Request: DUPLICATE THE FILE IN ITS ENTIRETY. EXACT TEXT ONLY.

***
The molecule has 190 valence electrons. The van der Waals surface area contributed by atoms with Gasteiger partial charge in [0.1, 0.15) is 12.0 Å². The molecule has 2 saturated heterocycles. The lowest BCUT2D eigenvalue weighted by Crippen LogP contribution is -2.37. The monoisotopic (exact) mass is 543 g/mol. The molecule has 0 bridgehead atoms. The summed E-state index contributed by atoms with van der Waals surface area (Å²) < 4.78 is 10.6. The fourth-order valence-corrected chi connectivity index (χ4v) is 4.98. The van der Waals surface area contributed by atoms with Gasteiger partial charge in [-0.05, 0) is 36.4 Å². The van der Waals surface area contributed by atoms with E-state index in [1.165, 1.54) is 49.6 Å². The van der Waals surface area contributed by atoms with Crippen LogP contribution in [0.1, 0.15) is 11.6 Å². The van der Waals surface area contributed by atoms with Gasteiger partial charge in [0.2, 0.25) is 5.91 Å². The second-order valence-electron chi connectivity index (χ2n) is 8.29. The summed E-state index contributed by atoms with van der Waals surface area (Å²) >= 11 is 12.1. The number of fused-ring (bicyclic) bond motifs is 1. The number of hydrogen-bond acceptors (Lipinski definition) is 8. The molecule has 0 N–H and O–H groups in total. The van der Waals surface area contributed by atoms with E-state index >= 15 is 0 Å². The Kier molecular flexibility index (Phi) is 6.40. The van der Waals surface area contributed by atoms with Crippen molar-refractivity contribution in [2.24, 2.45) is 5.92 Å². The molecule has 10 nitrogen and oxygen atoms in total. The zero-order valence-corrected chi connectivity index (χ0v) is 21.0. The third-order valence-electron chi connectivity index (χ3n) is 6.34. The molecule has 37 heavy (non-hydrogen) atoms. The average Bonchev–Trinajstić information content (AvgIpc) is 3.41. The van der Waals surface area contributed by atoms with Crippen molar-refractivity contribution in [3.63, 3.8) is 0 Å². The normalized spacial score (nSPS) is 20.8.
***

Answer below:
The molecule has 190 valence electrons. The van der Waals surface area contributed by atoms with Gasteiger partial charge in [0.1, 0.15) is 12.0 Å². The molecule has 2 saturated heterocycles. The lowest BCUT2D eigenvalue weighted by Crippen LogP contribution is -2.37. The monoisotopic (exact) mass is 543 g/mol. The molecule has 0 bridgehead atoms. The summed E-state index contributed by atoms with van der Waals surface area (Å²) < 4.78 is 10.6. The fourth-order valence-corrected chi connectivity index (χ4v) is 4.98. The van der Waals surface area contributed by atoms with Gasteiger partial charge in [-0.05, 0) is 36.4 Å². The van der Waals surface area contributed by atoms with E-state index in [1.165, 1.54) is 49.6 Å². The van der Waals surface area contributed by atoms with Crippen LogP contribution in [0.1, 0.15) is 11.6 Å². The van der Waals surface area contributed by atoms with Gasteiger partial charge in [0.2, 0.25) is 5.91 Å². The second-order valence-electron chi connectivity index (χ2n) is 8.29. The summed E-state index contributed by atoms with van der Waals surface area (Å²) >= 11 is 12.1. The number of fused-ring (bicyclic) bond motifs is 1. The number of hydrogen-bond acceptors (Lipinski definition) is 8. The molecule has 0 N–H and O–H groups in total. The van der Waals surface area contributed by atoms with E-state index >= 15 is 0 Å². The Kier molecular flexibility index (Phi) is 6.40. The van der Waals surface area contributed by atoms with Crippen molar-refractivity contribution in [2.24, 2.45) is 5.92 Å². The molecule has 10 nitrogen and oxygen atoms in total. The zero-order valence-corrected chi connectivity index (χ0v) is 21.0. The third-order valence-electron chi connectivity index (χ3n) is 6.34. The molecule has 37 heavy (non-hydrogen) atoms. The average Bonchev–Trinajstić information content (AvgIpc) is 3.41. The van der Waals surface area contributed by atoms with Crippen molar-refractivity contribution in [3.63, 3.8) is 0 Å². The normalized spacial score (nSPS) is 20.8.